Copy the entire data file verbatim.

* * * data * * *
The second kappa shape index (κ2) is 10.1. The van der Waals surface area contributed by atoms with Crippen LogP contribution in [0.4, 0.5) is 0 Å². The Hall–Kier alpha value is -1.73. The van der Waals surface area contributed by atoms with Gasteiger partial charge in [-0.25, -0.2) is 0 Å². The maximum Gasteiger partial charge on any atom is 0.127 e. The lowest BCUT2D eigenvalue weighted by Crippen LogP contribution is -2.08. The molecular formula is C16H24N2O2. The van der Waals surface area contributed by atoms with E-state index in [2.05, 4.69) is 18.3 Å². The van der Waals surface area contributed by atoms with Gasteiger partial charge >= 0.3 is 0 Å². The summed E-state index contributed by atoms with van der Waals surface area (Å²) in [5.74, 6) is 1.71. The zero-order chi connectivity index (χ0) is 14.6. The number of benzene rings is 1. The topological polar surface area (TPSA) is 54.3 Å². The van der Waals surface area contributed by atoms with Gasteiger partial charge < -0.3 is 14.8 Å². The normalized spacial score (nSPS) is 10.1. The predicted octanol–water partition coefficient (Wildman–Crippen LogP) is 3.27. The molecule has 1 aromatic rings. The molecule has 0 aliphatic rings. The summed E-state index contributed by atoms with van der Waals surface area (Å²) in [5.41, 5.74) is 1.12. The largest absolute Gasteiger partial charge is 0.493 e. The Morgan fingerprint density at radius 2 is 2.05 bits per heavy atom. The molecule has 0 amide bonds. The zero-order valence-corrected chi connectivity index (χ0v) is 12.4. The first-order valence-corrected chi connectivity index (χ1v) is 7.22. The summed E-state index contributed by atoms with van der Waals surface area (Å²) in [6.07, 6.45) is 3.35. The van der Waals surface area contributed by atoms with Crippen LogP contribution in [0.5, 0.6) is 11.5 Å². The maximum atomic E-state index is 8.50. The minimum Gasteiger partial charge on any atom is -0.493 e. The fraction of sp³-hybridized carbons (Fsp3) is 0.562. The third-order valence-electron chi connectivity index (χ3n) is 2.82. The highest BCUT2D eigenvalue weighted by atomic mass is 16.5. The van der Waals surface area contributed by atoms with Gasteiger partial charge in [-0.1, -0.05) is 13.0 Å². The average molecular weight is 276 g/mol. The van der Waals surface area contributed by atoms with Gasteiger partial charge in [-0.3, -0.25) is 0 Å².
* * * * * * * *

The second kappa shape index (κ2) is 10.1. The van der Waals surface area contributed by atoms with Crippen LogP contribution in [0.4, 0.5) is 0 Å². The Hall–Kier alpha value is -1.73. The van der Waals surface area contributed by atoms with Gasteiger partial charge in [-0.25, -0.2) is 0 Å². The maximum Gasteiger partial charge on any atom is 0.127 e. The lowest BCUT2D eigenvalue weighted by Crippen LogP contribution is -2.08. The molecular formula is C16H24N2O2. The van der Waals surface area contributed by atoms with E-state index in [2.05, 4.69) is 18.3 Å². The van der Waals surface area contributed by atoms with Gasteiger partial charge >= 0.3 is 0 Å². The summed E-state index contributed by atoms with van der Waals surface area (Å²) in [5.74, 6) is 1.71. The zero-order chi connectivity index (χ0) is 14.6. The number of benzene rings is 1. The topological polar surface area (TPSA) is 54.3 Å². The van der Waals surface area contributed by atoms with Gasteiger partial charge < -0.3 is 14.8 Å². The normalized spacial score (nSPS) is 10.1. The predicted octanol–water partition coefficient (Wildman–Crippen LogP) is 3.27. The molecule has 1 aromatic rings. The molecule has 0 aliphatic rings. The summed E-state index contributed by atoms with van der Waals surface area (Å²) in [5.41, 5.74) is 1.12. The largest absolute Gasteiger partial charge is 0.493 e. The Morgan fingerprint density at radius 2 is 2.05 bits per heavy atom. The molecule has 0 amide bonds. The zero-order valence-corrected chi connectivity index (χ0v) is 12.4. The first-order valence-corrected chi connectivity index (χ1v) is 7.22. The summed E-state index contributed by atoms with van der Waals surface area (Å²) in [6.07, 6.45) is 3.35. The van der Waals surface area contributed by atoms with Crippen LogP contribution in [0.5, 0.6) is 11.5 Å². The maximum atomic E-state index is 8.50. The minimum Gasteiger partial charge on any atom is -0.493 e. The fraction of sp³-hybridized carbons (Fsp3) is 0.562. The third-order valence-electron chi connectivity index (χ3n) is 2.82. The highest BCUT2D eigenvalue weighted by atomic mass is 16.5. The van der Waals surface area contributed by atoms with Gasteiger partial charge in [-0.1, -0.05) is 13.0 Å². The average molecular weight is 276 g/mol. The van der Waals surface area contributed by atoms with Gasteiger partial charge in [-0.3, -0.25) is 0 Å².